We've been around the world, and we've visited a lot of orphanages. We've seen children outnumber their caretakers by the dozens, we've seen children live their lives in cribs, we've heard horror stories of the children we've gotten to know falling victim to abuse because of lack of supervision in orphanage style homes and many more awful things. In all of our travels, I can honestly say that we've visited one orphanage where the children are all loved and cared for sooooo well by the staff. They are sons and daughters, brothers and sisters, they are not a "job". But unfortunately this place is a diamond in the rough, and most other orphanages are not so lucky.
That is why we have dedicated time and research (and travel $) to find homes for orphaned and vulnerable children that are healthy and do model a traditional family style home, called Orphanage Alternatives. Instead of one building for over 30 children with a few caretakers coming and going through out the day, Orphanage Alternatives are individual homes with a mom and 8-10 children. This is one of the healthiest models of orphan care we've found. It keeps children in their own culture with a parent from their own culture, feeling safe and loved!!!
To read more about Ophanage Alternatives that we visits, took a team of volunteer artists too, and organizations that YOU can get involved with, click on the links below!
Educational, medical, agricultural, and spiritual outreach in the mountains of Honduras
Journey with me (Kendyle!) to the mountains of Honduras – right on the boarder of Nicaragua. There lies an incredible organization, started by Allison and Jarod Brown, called Mission Lazarus. A few weeks ago, I was given the privilege of spending a week with the staff, children, and the community to learn more about their Children's Refuge. While there, I discovered the many other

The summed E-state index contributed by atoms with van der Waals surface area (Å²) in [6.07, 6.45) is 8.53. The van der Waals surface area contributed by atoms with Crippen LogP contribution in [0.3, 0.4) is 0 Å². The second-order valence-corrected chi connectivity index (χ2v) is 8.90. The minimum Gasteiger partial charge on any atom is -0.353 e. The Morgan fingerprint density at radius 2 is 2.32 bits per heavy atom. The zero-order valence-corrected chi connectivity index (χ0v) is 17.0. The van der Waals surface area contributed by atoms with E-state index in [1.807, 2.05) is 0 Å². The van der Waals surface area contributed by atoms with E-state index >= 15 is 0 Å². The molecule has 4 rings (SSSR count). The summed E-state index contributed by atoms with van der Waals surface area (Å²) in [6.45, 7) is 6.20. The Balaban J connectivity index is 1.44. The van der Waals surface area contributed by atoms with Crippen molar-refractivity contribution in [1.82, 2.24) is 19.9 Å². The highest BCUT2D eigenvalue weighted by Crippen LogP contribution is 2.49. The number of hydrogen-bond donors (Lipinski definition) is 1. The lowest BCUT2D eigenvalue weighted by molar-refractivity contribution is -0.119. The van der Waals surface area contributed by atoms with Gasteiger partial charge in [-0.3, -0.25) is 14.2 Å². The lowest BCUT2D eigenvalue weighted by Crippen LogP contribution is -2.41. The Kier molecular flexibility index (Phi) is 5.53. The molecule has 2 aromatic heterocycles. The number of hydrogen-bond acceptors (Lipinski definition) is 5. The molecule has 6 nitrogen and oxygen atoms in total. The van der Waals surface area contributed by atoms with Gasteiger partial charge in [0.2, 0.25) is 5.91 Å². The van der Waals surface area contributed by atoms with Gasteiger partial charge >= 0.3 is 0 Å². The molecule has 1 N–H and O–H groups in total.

programs Mission Lazarus has to care for vulnerable children and adults and completely fell in love. While their family-style Refuge for children is incredibly done, that is only a small part of what they do. I wanted to write this blog to share about both the Refuge and the many other programs throughout the community.
Our search for holistic orphan care in one of the oldest countries in Africa...
I didn’t really know what to expect when we arrived in Ethiopia. All of my senses were off. It wasn’t the Africa I was used to...
Instead of sweat pouring down my face as we stepped off the plane, I reached for my zipper and secured my hoodie: it was much colder than I expected.
We were greeted at the airport by an attractive Ethiopian man, who must have been around 24. He cheerfully helped us with our bags and beamed with pride for the organization for whom he worked. What we found was beautiful...
Selamta Family Project.
We walked through the gates of Selamta (pronounced: Sa-lam-ta) to find a white poster board taped to the concrete wall reading, “Welcome #Archibald Project." We were welcomed by a peaceful staff of Ethiopians.
As everyone went around and shared their names (that I was convinced I wouldn’t remember in 5 minutes), I realized just how incredibly holistic and needed this place was.